Alland & Robert commits to the WE USE WILD pledge for good sourcing practices
In : Company News | Posted on 26 January 2023

Alland & Robert becomes the first actor in the gum acacia industry to take this pledge, proudly declaring our use of wild acacia gum and placing a spotlight on our work to create and maintain ethical & sustainable practices.

Alland & Robert proudly declares our use of wild gum acacia (or gum arabic). We constantly seek to surpass ourselves and go beyond regulatory requirements and customers’expectations, in order to be the leader of a an industry that respects human rights and the environment. This is why Alland & Robert signed the We Use Wild Pledge, created by global NGO TRAFFIC.

It is the first time that such a commitment is made in the gum acacia industry, reflecting the unique and tireless work of Alland & Robert towards sustainability and ethics, as well as the result of an ambitious corporate and social responsibility policy. 

Alland & Robert is taking the Pledge on a voluntary basis, as a self-led initiative to increase awareness and responsible sourcing of wild-harvested gum acacia. The Pledge provides an action framework to take measurable action to address the biological and social risks related to the gum acacia supply chain.

More generally, wild plant ingredients are key across a range of industries. When ethical and sustainable practices are organized throughout the supply chain, wild ingredients can support rural livelihoods that can be at risk of disappearing. Wild ingredients can alos offer the opportunity to engage in conservation projects, such as the Great Green Wall initiative in Africa.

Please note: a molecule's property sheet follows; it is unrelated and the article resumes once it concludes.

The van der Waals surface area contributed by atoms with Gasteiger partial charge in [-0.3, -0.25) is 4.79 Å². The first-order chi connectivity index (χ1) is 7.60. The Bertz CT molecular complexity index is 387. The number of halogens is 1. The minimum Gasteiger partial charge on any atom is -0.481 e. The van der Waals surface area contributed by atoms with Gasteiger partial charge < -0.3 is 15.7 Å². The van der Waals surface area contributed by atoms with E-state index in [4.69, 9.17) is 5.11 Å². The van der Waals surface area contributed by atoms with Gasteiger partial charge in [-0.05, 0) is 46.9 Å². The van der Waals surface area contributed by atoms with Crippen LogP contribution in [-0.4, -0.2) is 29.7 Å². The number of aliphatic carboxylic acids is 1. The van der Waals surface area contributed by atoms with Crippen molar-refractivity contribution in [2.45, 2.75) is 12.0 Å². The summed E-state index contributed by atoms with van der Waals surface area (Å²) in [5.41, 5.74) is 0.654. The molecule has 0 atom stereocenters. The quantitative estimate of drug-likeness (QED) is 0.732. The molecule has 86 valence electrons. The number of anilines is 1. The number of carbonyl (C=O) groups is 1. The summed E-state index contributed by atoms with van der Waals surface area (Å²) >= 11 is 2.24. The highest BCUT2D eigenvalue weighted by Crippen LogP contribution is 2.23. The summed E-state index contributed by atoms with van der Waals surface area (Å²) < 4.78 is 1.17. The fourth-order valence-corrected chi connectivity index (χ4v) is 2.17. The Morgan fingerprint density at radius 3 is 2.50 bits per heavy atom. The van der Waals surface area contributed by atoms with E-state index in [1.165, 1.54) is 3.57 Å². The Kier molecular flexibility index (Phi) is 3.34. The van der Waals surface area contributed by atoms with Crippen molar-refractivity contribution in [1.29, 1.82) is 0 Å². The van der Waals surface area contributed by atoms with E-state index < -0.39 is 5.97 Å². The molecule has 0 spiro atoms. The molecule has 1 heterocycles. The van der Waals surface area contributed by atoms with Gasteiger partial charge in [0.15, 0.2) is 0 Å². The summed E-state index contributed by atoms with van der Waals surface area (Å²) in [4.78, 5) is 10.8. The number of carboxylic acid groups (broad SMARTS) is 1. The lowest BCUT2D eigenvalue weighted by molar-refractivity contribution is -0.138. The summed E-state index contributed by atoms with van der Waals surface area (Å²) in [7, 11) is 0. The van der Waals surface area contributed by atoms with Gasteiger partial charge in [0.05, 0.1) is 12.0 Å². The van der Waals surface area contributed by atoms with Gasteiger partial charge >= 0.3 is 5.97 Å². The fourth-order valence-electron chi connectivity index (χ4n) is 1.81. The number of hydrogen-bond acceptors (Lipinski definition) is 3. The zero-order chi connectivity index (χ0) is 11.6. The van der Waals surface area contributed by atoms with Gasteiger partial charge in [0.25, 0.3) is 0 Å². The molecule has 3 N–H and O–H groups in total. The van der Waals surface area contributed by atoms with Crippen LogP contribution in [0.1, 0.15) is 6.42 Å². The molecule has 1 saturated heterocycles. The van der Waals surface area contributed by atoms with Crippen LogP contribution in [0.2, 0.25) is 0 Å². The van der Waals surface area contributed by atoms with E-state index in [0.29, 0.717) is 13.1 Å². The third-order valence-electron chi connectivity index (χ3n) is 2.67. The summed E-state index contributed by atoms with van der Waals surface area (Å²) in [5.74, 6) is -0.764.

“The We Use Wild pledge means that Alland & Robert, as an organisation, supports conservation and rural livelihoods in the African Sahel, where wild gum acacia is harvested.”

Did you know?

Wild harvest accounts for some or all of the harvest of the majority of plant species in trade (between 60-90 percent)*.

TRAFFIC is a leading non-governmental organisation working to ensure that wildlife trade is not a threat to the conservation of nature. Their team works in and connects across some of the world’s most critical wildlife trade hotspots to identify and help address both biodiversity conservation and sustainable development challenges and opportunities linked to trade in wild species.

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